Be sure to rent a campervan

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A Jucy campervan pit stop in the North Island of New Zealand.

When you go to Paris, you see the Eiffel Tower. When you go to Naples, you eat pizza. When you go to New Zealand, you stay in a converted campervan for a bit. It’s part of the traveler culture in New Zealand.

The country is fairly small – smaller than California – and it has an astoundingly diverse geography that is best appreciated from the road. Queenstown and Wanaka are lush and mountainous, the Marlborough wine region is flat and dry, the western Coast has wild, long beaches and rocky cliffs, central parts of the North Island are actively geothermal, while the northernmost parts of New Zealand offer gorgeous beaches and island hopping.

There’s so much to see, and the best way to see it is to round up a couple of friends and find yourself a campervan. You can drive by day, taking in the beauty of the countryside, and spend your nights staying in campsites alongside your fellow van-dwelling travelers. Because of the popularity of this travel style, there are plenty of companies – like Jucy Van, known for their bright green and purple colors, and Escape Rentals, known for their elaborately painted vans – to help you hit the road.

Be ready for working travelers

While traveling in Europe can mean coming across many student travelers, and traveling in Asia can mean hanging out in hostels with the backpacking crowd, traveling in New Zealand means sharing flights, buses and accommodations with working travelers. These are an international bunch – people from England, Australia, Germany, France, Argentina, Chile, Canada, the U.S. and more – who are often in New Zealand for a year or longer on working holiday visas.

They tend to stay in one place for at least a season – whether it be working the ski rentals in Queenstown, picking grapes in Marlborough or waiting tables on Waiheke Island – and they often live at the same hostels as the travelers passing through for the weekend.

If you’re traveling through New Zealand, working travelers can be a great source of insider information for getting to know a town, and if you have the time to stay longer than just a few days before heading off to your next destination, you can find yourself in a welcoming community of like-minded travelers.

This is the land of good coffee

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I’m a New England girl, so I grew up on iced coffee. I’ve visited Italy, Turkey and Costa Rica, all of which have very distinct and respected coffee cultures, none of which managed to shake my ice-cold, filter-coffee-loving roots. And then New Zealand happened.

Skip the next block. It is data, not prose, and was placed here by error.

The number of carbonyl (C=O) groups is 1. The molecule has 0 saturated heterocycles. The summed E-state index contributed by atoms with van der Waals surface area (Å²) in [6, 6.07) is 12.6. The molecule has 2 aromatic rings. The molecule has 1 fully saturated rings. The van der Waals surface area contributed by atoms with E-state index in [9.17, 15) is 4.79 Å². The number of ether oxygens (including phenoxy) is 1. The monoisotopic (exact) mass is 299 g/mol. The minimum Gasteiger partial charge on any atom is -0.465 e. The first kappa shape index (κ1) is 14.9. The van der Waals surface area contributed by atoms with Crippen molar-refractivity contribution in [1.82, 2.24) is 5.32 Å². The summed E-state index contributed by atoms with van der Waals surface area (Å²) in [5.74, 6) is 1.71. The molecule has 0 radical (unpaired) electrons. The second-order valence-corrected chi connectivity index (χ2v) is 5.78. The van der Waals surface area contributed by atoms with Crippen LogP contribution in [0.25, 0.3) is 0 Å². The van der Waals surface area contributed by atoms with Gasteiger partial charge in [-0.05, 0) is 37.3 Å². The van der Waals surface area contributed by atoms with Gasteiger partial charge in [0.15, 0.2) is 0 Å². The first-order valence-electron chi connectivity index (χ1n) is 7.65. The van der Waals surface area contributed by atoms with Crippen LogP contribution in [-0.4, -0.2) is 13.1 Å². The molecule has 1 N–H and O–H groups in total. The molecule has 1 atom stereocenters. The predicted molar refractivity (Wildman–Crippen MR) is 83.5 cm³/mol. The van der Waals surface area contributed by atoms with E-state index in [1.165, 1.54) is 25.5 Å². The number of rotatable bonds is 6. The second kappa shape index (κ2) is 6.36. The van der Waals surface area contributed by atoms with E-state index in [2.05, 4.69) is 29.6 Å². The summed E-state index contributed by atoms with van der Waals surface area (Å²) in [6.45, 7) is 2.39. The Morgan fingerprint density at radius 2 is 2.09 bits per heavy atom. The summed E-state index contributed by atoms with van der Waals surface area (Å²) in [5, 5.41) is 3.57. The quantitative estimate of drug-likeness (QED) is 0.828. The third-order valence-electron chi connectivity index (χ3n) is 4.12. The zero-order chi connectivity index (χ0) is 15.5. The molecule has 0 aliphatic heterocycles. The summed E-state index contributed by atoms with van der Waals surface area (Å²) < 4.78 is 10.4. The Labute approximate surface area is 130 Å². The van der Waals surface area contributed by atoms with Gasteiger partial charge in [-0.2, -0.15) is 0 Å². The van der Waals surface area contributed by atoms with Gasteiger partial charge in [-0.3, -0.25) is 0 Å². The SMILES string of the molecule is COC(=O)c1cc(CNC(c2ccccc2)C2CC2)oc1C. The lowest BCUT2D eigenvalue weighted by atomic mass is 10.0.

New Zealand, like Australia, takes barista coffee very seriously, and it was while traveling around New Zealand, and while working as a waitress there, that I too finally grew into espresso snobbery. Say goodbye to weak, bitter and flavorless coffee, and find peace (and a strong caffeine buzz) with a good Kiwi-style latte. Or, better yet, an espresso martini.

Break out the thesaurus before heading to the grocery store

A quick reference for some new vocabulary that might come in handy while strolling the aisles in Countdown (one of the more popular supermarket chains):

Capsicum: Bell pepper
Aubergine: Eggplant
Kumara: Sweet potato
Beetroot: Beet
Coriander: Cilantro
Rockmelon: Cantaloupe
Pumpkin: Various kinds of squash

Everyone can be a wine snob

A wine tasting and food pairing at Casita Miro vineyards on Waiheke Island, New Zealand.

A wine tasting and food pairing at Casita Miro vineyards on Waiheke Island, New Zealand.

Coffee isn’t the only thing travelers can learn to appreciate while crisscrossing New Zealand. Inevitably, you will find yourself vineyard hopping and cheeseboard sharing in one of New Zealand’s many wine regions. Whether you’re getting wild on Waiheke Island’s classic reds, sampling the vintages of Hawke’s Bay or biking between vineyards in the famous Marlborough region – known internationally for it’s high-quality Sauvignon Blancs – good wine is all around you in New Zealand.

It’s so abundant that, despite knowing nothing about wine, you’ll still leave the country with a more mature wine palate. You’ll find yourself saying things like “that’s a lovely, buttery chardonnay” or “I’m in the mood for a big-bodied red blend.”

The biggest surprise? New Zealand rosé. Often known in North America as the sugary pink drink of choice for people who don’t really like wine, rosés in New Zealand offer a spicy, dry and flavorful alternative that will change your perception of rosés and leave you craving a glass of the refreshing pink stuff while sitting out in the sun on a warm summer day.

A few quick notes for translating Kiwi wine terms: If you’re looking for Pinot Grigio, around these parts it’s known as Pinot Gris, if you’re offered a glass of Sav, you’re getting Sauvignon Blanc and if you’re pronouncing Syrah “shiraz,” which is how it’s commonly pronounced in Australia, expect a heated debate over the correct way to say it.

Oh, the hummus variety

This is a weird one, I admit, but it’s something I’ve missed quite a bit since leaving New Zealand. Hummus is affordable and plentiful in New Zealand, like in many other countries, but what’s different about the hummus section in New Zealand grocery stores is the variety of flavors. I’m talking roasted kumara (sweet potato) and butternut hummus; beetroot and roasted garlic hummus; roasted carrot and honey hummus; kumara, coconut and turmeric hummus; jalapeno and lime hummus; caramelized onions with lemon and rosemary hummus, just to name a few. All these in addition to the garlic and lemon hummus and the roasted red pepper hummus we’re used to seeing in the U.S. No New Zealand backyard barbecue is complete without at least four different kinds of hummus (and an equal variety of rice crackers).

So now that you’re prepared to book a trip to New Zealand, head to Cheapflights.com to start your flight search.

Search for flights to New Zealand

Feature photo: Wanaka, New Zealand